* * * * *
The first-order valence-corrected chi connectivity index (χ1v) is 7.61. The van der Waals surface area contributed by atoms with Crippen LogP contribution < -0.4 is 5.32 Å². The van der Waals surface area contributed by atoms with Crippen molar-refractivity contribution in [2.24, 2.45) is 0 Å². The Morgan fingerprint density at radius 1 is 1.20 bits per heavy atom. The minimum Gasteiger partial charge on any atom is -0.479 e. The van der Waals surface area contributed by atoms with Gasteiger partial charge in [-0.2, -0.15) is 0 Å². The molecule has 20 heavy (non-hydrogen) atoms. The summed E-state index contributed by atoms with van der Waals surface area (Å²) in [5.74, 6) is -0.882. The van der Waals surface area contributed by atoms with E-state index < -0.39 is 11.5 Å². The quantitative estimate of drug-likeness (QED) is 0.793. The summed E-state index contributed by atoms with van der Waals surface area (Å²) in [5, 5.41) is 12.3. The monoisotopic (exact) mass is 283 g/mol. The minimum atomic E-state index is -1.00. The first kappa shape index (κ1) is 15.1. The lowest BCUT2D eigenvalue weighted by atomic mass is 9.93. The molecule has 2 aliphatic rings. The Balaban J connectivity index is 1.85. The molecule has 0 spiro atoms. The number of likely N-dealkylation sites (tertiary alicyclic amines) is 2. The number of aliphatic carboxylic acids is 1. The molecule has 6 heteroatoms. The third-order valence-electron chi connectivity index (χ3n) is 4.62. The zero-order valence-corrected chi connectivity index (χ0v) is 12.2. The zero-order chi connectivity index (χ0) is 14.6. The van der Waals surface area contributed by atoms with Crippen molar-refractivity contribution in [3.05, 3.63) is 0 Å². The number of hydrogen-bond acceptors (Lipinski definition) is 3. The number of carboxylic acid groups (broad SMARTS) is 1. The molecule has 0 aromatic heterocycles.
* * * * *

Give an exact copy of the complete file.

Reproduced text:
The first-order valence-corrected chi connectivity index (χ1v) is 7.61. The van der Waals surface area contributed by atoms with Crippen LogP contribution < -0.4 is 5.32 Å². The van der Waals surface area contributed by atoms with Crippen molar-refractivity contribution in [2.24, 2.45) is 0 Å². The Morgan fingerprint density at radius 1 is 1.20 bits per heavy atom. The minimum Gasteiger partial charge on any atom is -0.479 e. The van der Waals surface area contributed by atoms with Gasteiger partial charge in [-0.2, -0.15) is 0 Å². The molecule has 20 heavy (non-hydrogen) atoms. The summed E-state index contributed by atoms with van der Waals surface area (Å²) in [5.74, 6) is -0.882. The van der Waals surface area contributed by atoms with E-state index < -0.39 is 11.5 Å². The quantitative estimate of drug-likeness (QED) is 0.793. The summed E-state index contributed by atoms with van der Waals surface area (Å²) in [5, 5.41) is 12.3. The monoisotopic (exact) mass is 283 g/mol. The minimum atomic E-state index is -1.00. The first kappa shape index (κ1) is 15.1. The lowest BCUT2D eigenvalue weighted by atomic mass is 9.93. The molecule has 2 aliphatic rings. The Balaban J connectivity index is 1.85. The molecule has 0 spiro atoms. The number of likely N-dealkylation sites (tertiary alicyclic amines) is 2. The number of aliphatic carboxylic acids is 1. The molecule has 6 heteroatoms. The third-order valence-electron chi connectivity index (χ3n) is 4.62. The zero-order valence-corrected chi connectivity index (χ0v) is 12.2. The zero-order chi connectivity index (χ0) is 14.6. The van der Waals surface area contributed by atoms with Crippen molar-refractivity contribution in [3.05, 3.63) is 0 Å². The number of hydrogen-bond acceptors (Lipinski definition) is 3. The number of carboxylic acid groups (broad SMARTS) is 1. The molecule has 0 aromatic heterocycles.